Rhodes University Logo
Rhodes > School of Languages > Latest News

‘Enough’ teachers for African languages

Date Released: Thu, 23 May 2013 14:59 +0200

There are enough African language teachers to introduce the teaching of an African language in all schools in grades R and 1 from next year, says the Department of Basic Education.

A spokesman for the department told the Cape Argus on Tuesday that the focus would be on schools that did not have an African language in their curriculum - like former model C schools.

“Given that the policy will focus on the minority of schools and will be implemented gradually, there are enough African language teachers.”

Basic Education Minister Angie Motshekga announced that from next year all schools would have to teach an African language. The department told the Cape Argus this would be offered as another “first additional language” in grades R and 1.

English as a first additional language has already been introduced in Grade 1 in schools at which pupils switch to English as a medium of instruction from grades 3 or 4.

In schools where pupils were already doing an African language and either English or Afrikaans, they would learn another African language in grades R and 1 in 2014.

Many schools were already offering African languages as a home language in all grades and as a language of learning and teaching in lower grades.

While the department was confident there would be enough teachers, there were not yet enough textbooks in African languages. “A process is in place for publishers to allocate more financial resources to the development of all subjects and all languages.”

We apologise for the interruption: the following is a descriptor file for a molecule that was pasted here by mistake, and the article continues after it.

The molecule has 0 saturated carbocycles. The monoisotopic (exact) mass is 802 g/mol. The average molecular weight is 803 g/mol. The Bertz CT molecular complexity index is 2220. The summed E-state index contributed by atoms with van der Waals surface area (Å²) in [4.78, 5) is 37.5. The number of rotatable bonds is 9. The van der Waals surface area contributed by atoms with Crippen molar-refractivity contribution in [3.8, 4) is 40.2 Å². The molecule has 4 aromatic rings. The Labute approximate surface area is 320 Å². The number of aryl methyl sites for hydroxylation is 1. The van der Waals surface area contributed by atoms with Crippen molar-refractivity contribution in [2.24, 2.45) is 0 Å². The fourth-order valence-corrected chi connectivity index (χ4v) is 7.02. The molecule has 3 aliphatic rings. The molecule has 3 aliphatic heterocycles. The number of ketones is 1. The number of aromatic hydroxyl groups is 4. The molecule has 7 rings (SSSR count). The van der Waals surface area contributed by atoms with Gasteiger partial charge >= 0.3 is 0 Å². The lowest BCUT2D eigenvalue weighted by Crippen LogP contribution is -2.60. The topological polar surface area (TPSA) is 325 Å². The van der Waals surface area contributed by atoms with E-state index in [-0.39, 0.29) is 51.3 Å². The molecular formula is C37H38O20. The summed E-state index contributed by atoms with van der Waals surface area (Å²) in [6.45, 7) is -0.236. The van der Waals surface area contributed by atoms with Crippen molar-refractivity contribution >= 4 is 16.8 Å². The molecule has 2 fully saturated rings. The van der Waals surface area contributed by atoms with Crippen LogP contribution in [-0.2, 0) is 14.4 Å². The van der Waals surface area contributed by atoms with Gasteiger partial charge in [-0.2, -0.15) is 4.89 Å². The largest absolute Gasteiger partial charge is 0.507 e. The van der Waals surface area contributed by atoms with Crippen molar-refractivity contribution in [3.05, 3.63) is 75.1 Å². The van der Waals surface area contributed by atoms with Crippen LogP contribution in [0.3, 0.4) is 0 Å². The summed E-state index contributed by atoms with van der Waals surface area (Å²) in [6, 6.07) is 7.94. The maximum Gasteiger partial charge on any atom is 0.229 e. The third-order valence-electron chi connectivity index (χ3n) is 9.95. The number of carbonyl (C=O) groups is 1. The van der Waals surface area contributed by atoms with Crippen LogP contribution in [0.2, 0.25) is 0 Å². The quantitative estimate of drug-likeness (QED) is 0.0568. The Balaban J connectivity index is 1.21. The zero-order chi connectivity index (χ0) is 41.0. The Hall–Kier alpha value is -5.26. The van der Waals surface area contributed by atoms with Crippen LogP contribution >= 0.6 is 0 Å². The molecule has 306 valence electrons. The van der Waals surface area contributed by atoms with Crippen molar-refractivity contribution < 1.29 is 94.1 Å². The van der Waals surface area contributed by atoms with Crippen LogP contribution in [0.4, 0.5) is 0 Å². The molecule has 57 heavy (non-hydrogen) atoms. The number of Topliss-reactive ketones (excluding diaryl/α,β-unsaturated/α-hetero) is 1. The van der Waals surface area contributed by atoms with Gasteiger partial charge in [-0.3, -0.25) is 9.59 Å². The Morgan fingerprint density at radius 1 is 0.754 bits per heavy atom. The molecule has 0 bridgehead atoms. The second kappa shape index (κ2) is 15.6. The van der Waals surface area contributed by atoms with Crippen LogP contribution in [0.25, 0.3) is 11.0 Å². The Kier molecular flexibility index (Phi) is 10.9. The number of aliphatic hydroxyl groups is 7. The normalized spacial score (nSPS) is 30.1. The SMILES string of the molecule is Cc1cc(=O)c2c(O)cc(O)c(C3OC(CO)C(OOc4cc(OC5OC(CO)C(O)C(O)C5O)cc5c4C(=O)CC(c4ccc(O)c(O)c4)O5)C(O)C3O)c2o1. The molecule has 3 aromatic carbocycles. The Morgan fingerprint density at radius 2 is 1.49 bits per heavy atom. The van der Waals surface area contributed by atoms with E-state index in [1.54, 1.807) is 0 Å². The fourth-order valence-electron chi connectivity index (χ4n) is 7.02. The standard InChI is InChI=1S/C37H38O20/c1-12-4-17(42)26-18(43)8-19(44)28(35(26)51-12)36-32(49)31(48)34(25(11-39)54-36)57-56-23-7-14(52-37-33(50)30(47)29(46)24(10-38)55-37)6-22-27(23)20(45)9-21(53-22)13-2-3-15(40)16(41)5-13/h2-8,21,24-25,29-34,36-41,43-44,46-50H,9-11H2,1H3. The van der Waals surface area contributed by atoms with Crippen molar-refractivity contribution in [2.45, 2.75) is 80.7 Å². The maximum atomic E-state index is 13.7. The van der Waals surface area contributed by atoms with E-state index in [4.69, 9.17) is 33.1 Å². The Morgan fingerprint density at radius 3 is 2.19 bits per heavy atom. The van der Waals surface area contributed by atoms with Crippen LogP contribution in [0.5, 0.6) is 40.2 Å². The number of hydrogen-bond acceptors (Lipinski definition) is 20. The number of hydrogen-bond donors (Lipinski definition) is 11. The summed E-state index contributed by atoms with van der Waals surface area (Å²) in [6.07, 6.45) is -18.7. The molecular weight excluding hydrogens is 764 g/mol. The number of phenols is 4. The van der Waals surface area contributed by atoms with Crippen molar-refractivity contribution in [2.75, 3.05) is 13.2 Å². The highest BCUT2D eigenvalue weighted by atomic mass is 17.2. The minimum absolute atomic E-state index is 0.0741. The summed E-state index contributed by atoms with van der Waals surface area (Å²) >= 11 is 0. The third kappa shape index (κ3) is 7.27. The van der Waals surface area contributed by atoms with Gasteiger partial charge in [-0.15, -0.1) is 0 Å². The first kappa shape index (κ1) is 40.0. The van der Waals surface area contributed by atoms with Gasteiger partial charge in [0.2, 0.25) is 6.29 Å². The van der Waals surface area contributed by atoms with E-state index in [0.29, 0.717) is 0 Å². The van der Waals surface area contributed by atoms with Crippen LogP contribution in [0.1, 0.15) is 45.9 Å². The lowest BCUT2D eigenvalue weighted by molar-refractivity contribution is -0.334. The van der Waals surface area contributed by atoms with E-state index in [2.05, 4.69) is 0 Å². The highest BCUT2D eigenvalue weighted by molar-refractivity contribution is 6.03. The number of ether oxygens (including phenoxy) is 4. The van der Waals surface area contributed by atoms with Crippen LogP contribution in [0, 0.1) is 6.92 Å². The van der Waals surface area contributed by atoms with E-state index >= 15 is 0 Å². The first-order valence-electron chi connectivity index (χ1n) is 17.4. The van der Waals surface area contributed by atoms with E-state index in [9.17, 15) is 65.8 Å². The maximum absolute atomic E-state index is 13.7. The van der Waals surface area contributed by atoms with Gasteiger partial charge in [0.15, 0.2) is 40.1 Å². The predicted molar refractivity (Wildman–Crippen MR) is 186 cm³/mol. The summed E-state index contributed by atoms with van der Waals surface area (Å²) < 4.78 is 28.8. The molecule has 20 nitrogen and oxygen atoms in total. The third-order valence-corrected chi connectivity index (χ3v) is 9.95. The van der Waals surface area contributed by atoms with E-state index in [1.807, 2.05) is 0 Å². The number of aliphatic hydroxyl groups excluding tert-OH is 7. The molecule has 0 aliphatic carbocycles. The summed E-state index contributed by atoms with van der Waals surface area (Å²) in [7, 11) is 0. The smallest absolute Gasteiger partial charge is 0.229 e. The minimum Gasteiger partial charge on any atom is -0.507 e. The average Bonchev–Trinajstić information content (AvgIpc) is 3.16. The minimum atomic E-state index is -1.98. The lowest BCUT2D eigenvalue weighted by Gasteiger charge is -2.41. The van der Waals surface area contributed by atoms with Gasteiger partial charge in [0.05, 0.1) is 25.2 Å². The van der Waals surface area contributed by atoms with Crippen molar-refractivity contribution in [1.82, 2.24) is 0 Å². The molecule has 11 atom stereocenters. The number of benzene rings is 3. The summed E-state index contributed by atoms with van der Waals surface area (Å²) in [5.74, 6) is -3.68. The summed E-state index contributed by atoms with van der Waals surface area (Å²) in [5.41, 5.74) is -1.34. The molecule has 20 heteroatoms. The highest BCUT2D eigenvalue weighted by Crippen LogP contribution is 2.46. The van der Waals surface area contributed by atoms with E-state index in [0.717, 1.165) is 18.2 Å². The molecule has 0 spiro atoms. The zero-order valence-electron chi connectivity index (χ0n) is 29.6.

Professor Beverley Thaver, the deputy dean of postgraduate studies and research in the University of the Western Cape’s education faculty, said the introduction of an African language “was by its nature a significant social step”.

“While there are technical aspects that need to be considered - timetabling as well as the availability and accessibility of textbooks - these should not be construed as stumbling blocks. There are substantively positive effects in the long term.”

Language was a carrier of a cultural world, so early exposure to an African language would provide insights “into a world and imagination” from which children were currently excluded.

She said that given the fragmented nature of South African society, an African language would provide a gateway to an African world, and a means of building bonds of solidarity and cohesion.

Associate Professor Mbulungeni Madiba, the deputy dean of the Centre for Higher Education Development at UCT, said the plan was “long overdue”. Students studying courses such as health sciences, were already required to learn an African language.

Madiba said the problem with language policies was that often no proper planning went into them in terms of human and financial resources. School timetables were also already quite full.

Dr Michael le Cordeur, chairman of the Bachelor of Education programme at Stellenbosch University, said the policy was a good idea. The problem of enough teachers could be overcome if it was ensured that new graduates could teach these languages at primary school level.

By Ilse Fredericks


Picture Caption: From next year, all schools will have to teach an African language.

Picture by: Zanele Zulu

Source; Independent Newspapers